Farmers play their part in rescue bid

Mr Lek Lapdaungpoin and his wife Koung at their farm flooded by water pumped from Tham Luang cave.
Mr Lek Lapdaungpoin and his wife Koung at their farm flooded by water pumped from Tham Luang cave.PHOTO: AGENCE FRANCE-PRESSE

MAE SAI (Thailand) • His fields are submerged and his ducks nearly wiped out by water being frantically pumped from Tham Luang cave, but Thai farmer Lek Lapdaungpoin is delighted to help the rescue bid.

Standing near his ruined land, he says he is proud of his small but significant contribution to battling the rescue operation's main enemy - water. "With the farming, we can make money again. But 13 lives are not something we can create," he said, estimating that five districts and hundreds of hectares have been damaged in the lowlands around the cave complex.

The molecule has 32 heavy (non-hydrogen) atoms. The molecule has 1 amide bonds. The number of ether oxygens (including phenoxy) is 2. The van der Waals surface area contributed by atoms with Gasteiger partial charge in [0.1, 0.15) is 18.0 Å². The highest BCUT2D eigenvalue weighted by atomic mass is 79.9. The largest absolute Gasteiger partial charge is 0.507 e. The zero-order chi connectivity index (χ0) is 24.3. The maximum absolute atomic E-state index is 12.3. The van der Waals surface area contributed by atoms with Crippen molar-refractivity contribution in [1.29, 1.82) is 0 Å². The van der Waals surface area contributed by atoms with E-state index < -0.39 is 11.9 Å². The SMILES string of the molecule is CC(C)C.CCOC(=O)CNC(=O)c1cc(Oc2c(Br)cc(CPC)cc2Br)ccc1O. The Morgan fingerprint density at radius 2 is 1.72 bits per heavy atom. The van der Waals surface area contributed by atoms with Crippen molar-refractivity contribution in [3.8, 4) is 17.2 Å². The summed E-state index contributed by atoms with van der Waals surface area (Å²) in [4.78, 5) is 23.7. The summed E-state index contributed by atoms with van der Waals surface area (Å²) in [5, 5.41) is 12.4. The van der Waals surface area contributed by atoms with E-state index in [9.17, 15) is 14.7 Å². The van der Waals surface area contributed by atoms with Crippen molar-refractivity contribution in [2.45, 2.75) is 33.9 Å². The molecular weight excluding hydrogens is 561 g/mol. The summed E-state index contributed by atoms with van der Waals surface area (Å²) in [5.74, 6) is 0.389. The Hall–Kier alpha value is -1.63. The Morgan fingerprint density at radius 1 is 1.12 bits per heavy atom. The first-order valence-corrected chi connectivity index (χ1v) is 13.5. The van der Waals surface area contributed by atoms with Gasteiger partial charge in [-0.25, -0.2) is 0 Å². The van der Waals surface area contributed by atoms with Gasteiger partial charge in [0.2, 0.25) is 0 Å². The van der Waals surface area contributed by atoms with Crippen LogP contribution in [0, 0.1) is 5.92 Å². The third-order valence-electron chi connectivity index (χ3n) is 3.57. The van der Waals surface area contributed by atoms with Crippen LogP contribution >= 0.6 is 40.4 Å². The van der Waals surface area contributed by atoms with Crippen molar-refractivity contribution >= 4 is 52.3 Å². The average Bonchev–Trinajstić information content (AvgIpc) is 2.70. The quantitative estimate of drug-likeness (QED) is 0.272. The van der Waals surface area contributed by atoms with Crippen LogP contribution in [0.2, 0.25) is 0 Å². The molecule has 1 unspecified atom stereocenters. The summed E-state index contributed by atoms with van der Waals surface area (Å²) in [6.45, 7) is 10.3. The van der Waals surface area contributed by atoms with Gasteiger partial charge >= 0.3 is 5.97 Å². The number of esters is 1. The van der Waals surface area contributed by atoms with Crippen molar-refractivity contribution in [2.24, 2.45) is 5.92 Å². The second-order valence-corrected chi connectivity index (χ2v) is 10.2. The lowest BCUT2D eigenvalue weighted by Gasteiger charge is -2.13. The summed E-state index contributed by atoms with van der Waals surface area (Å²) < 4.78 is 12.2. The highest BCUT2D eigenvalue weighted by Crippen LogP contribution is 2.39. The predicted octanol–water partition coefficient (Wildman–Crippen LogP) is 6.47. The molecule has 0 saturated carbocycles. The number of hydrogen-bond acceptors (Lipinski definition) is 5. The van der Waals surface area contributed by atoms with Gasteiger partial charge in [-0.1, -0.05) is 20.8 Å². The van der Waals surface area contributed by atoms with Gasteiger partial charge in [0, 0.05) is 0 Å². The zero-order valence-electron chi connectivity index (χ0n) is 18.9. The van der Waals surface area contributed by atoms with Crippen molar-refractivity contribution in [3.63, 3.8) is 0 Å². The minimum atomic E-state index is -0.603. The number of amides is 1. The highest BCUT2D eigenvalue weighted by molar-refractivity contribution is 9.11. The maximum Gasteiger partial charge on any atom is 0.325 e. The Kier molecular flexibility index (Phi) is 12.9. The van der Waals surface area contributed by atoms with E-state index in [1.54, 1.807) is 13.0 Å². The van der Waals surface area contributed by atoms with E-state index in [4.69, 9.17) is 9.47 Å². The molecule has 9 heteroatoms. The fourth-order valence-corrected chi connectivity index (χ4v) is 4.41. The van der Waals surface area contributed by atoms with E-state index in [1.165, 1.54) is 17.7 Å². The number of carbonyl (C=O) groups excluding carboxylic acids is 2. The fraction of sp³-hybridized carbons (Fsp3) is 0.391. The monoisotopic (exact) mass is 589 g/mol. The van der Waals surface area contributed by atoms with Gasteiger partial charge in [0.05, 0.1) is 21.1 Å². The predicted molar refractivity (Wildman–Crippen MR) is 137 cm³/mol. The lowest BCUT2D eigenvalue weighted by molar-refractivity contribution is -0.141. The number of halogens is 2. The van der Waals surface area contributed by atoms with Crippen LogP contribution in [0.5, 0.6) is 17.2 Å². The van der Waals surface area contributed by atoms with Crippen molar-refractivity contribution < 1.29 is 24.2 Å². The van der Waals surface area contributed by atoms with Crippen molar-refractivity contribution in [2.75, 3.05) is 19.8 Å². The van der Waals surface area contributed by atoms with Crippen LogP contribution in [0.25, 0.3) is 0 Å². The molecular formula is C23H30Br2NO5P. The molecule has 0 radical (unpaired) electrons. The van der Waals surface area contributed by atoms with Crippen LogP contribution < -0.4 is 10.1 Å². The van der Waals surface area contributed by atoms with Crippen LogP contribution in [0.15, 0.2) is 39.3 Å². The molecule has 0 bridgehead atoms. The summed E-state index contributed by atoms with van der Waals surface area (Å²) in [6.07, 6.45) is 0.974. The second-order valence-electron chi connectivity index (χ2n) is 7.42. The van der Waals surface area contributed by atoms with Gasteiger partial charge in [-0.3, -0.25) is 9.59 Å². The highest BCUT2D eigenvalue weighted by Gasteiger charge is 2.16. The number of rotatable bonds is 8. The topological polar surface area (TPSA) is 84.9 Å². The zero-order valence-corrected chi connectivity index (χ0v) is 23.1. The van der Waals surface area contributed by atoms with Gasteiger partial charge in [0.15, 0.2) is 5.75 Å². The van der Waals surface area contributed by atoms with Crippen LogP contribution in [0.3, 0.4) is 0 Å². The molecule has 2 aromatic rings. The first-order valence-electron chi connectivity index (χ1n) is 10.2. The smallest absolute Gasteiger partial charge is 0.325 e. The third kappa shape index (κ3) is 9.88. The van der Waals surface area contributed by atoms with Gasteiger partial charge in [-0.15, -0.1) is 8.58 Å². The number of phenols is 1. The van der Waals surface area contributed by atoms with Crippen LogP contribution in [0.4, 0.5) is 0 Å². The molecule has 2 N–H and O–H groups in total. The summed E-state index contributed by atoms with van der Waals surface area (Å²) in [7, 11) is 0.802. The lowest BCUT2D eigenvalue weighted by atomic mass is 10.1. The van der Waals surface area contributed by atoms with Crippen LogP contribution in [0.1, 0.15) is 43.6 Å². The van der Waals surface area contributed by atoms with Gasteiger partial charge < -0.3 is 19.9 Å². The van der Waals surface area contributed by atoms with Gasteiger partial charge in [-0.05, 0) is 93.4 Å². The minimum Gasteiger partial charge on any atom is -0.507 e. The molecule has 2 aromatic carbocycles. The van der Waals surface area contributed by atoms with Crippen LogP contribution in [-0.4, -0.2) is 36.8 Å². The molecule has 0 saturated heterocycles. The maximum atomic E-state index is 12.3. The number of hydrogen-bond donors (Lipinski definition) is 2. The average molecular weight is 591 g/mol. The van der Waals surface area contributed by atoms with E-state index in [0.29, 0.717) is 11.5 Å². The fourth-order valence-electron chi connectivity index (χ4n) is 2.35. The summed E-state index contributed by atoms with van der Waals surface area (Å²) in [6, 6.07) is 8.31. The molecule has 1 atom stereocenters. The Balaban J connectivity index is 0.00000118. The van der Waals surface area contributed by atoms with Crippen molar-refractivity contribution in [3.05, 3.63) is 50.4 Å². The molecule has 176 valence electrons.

The excess water has been funnelled onto nearby fields, as well as streams and hastily dug underground wells.

Nearly 20ha of Mr Lek's land has been inundated and he says 100 free-ranging ducks have perished or gone missing since their food source in the fields was flooded. "But we don't think about the damage," his wife Koung said.

Mountainside creeks have also been diverted in the hope of limiting water run-off into the cave where the boys have been trapped since June 23.

A break in rainfall has brought water levels down, but not enough for easy passage between a key chamber separating rescuers from the muddy embankment where the 12 boys and their assistant coach are taking shelter.

"There is so much (water)," said Mr Shigeki Miyake, of the Japan International Cooperation Agency in Thailand, who is assisting with draining works. "No-one can calculate it."

Some well-meaning efforts have also backfired.

Chiang Rai governor Narongsak Osottanakorn said some unregistered volunteers accidentally pumped water back in the direction of the cave.

AGENCE FRANCE-PRESSE

A version of this article appeared in the print edition of The Straits Times on July 06, 2018, with the headline 'Farmers play their part in rescue bid'. Print Edition | Subscribe